Translated by Salini Vineeth
If you ask me to name my favourite district in Kerala, without doubt I would choose Wayanad. I have been in love with Wayanad, ever since my student days in Kannur. Once I started earning, I saved a bit of money and bought some land in Wayanad with the intention of eventually settling down there. However, later I realized that my dream of settling in Wayanad might never materialise.
On the eighth day of the Great Indian Expedition (GIE), we spent the night at Hotel Rose International in Nilambur. On the ninth day, we would travel from Nilambur to Wayanad via the mountain pass called Nadukani Churam. Even though this route doesn’t have a lot of ‘hairpin’ bends, the road often curves almost 260° while circumventing the mountains. One needs to be extremely vigilant while driving along this ghat road. Sometimes it is required to look even through the windows in addition to the windscreen so as not to miss the oncoming traffic.
This route passes through places like Nadukani, Devala, Pandalur and Cherambadi which belong to Tamil Nadu. We plan to re-enter Kerala through the Cherambadi border crossing and reach our destination -Karapuzha- through Ambalavayal.
At the Tamil Nadu border crossing at Nadukani, a thorough inspection of the vehicle was accompanied by a rapid fire round of questions. “Where are you going?” “Where are you coming from?” Throughout this route, there were signages in Tamil about plastic waste. Although we couldn’t understand exactly what was written, we could guess that they were against plastic pollution. However, a small issue lurks around the Nadukani check post. Any plastic bags or bottles found in vehicles, incur a fine of twenty five rupees per item. Some of our equipment was in plastic bags and we were fined ₹50. I couldn’t help but wonder if Tamil Nadu was going overboard with the slogan ‘Plastic Free Nilgiris’. Penalizing travellers for carrying plastic items that they have no intention of throwing away is daylight robbery! There should be a mechanism to detect those who litter forest areas and punish them accordingly. Vehicles that enter the forests of Kerala from Tamil Nadu however, do not face any such hassles.
Those who pass Nadukani be warned. Tamil Nadu is determined to completely eradicate plastic from your lives!
We travelled another ninety kilometres and reached Karapuzha dam. Our plan was to pitch a tent and camp near the catchment area of the dam. Not due to unavailability of lodgings, but solely for the purpose of testing our tent during GIE’s trial run.
Before putting up the tent, we had enough time to take a look around the dam and its surroundings. In the vicinity of Karapuzha dam, there is an extensive tourism project named ‘Mega Tourism’. The entry fee is ₹30 per head and ₹200 for a video camera.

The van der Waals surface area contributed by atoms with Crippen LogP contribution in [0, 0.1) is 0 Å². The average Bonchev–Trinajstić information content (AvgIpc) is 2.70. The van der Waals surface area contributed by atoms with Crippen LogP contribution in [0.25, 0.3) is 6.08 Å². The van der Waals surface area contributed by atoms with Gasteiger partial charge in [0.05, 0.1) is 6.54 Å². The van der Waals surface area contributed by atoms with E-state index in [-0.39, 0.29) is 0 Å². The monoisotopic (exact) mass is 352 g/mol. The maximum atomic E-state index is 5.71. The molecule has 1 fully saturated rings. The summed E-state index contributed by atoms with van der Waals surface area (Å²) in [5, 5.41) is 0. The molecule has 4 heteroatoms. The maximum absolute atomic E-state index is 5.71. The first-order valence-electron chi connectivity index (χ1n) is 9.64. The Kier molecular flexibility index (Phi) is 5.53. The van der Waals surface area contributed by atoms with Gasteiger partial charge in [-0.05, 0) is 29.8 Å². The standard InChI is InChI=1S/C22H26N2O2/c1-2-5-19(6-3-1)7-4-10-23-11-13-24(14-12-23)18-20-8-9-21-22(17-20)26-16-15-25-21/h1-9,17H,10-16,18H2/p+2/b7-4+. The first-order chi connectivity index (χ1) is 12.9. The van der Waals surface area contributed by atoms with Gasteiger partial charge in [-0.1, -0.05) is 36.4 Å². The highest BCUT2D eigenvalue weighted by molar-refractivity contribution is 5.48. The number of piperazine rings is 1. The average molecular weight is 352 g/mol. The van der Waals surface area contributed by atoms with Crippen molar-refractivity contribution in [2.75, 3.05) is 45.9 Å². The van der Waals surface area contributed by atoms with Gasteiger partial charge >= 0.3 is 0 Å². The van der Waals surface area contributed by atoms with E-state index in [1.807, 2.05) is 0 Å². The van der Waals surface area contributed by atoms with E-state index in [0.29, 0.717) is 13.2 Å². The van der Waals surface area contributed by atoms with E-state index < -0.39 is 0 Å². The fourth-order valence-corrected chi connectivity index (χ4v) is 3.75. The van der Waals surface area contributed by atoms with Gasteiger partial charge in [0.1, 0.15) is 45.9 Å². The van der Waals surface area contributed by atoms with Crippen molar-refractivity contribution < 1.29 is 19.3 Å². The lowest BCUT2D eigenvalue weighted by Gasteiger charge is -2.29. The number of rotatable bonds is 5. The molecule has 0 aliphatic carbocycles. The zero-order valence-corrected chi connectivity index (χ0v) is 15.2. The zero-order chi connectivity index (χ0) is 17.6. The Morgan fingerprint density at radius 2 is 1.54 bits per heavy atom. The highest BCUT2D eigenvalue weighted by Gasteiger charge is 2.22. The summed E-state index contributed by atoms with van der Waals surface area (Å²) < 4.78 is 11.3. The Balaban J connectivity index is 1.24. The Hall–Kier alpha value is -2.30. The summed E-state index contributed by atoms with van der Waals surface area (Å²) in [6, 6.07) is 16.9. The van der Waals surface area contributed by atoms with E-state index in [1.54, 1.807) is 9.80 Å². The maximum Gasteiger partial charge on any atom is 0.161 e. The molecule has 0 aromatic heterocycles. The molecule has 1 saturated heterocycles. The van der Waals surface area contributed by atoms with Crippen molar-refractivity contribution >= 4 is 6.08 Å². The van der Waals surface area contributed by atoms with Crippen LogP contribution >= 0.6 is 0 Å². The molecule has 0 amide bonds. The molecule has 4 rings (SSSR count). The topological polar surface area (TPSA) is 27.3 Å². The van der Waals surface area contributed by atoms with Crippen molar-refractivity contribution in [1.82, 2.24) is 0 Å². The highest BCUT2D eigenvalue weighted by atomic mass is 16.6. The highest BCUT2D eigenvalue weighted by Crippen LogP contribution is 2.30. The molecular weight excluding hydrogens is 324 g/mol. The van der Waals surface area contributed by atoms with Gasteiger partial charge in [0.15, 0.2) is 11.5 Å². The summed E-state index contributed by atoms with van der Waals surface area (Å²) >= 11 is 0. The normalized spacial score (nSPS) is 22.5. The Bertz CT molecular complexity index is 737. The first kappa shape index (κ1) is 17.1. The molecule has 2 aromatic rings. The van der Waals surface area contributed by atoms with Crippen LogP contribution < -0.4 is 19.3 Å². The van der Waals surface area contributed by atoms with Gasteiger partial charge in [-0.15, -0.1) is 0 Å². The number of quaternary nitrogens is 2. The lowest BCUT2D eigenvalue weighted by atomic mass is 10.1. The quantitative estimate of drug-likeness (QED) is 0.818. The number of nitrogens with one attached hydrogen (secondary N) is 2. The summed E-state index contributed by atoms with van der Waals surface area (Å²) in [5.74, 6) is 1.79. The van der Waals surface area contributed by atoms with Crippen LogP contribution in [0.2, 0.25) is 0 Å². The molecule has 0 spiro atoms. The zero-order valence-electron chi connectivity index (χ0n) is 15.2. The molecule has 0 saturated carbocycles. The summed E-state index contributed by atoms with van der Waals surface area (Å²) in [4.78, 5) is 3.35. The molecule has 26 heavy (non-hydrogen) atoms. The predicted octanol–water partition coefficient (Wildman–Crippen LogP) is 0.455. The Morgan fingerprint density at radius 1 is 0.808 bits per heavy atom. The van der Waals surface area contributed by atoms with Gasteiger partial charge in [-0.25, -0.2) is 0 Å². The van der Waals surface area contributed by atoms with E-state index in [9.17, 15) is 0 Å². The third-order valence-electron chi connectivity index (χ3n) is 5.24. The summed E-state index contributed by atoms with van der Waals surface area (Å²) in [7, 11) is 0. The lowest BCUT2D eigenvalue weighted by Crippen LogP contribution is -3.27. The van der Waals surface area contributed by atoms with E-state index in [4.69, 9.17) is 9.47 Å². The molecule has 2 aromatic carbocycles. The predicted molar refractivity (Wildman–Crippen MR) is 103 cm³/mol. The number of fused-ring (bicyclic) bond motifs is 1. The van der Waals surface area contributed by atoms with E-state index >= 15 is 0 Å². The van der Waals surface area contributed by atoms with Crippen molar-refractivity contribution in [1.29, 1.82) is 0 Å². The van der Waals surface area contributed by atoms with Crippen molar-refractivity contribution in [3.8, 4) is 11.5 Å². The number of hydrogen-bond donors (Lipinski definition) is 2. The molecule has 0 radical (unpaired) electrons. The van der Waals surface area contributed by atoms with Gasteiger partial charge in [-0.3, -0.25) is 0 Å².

Karapuzha Dam is built across the Karapuzha River, which is a tributary of the famous Kabini River. The construction of this earth dam commenced in 1977 and finished after 27 years of work, in 2004. Agricultural irrigation is the primary function of Karapuzha dam. It is easily identified as an Earth Dam (Embankment Dam). It exhibits all the classic features of an embankment dam including a relatively flat base and gentle upward slope of earth, topped by masonry.
The water level in this dam is relatively low. There are quite a few islets in the reservoir. Some of them appear to be sizable mountains. A beautiful garden is being constructed in this area. There is a children’s park inside the garden, with fully functional recreational equipment. A building designated for restaurants, commercial outlets, and an amphitheatre have also been completed. Once art and cultural programs commence at the amphitheatre, there is no doubt that Karapuzha dam will transform into an important tourist destination in Wayanad.
Apparently, the dam’s spillways and towers for the cable car rides across the river are still under construction. A lot of tourists from Karnataka frequent Karapuzha dam. As a matter of fact, Wayanad functions as an easily accessible tourist district for Kannadigas from Mysore, Bangalore and Kodagu.
Unfortunately, even before the tourism projects are fully established, visitors have started littering the area with plastic. We could see plenty of plastic bottles around the masonry of the dam. What would be the plight of the dam when tourism is in full swing in this area?! There seems to be no system of CCTV surveillance in place to prosecute and penalise offenders. Soon Karapuzha dam will also turn into an abhorrent landfill. Similar to Gavi and Chembra, plastic articles including bottles carried into the dam should be individually accounted, and hefty fines levied on visitors, if they fail to produce the same number of items on exit.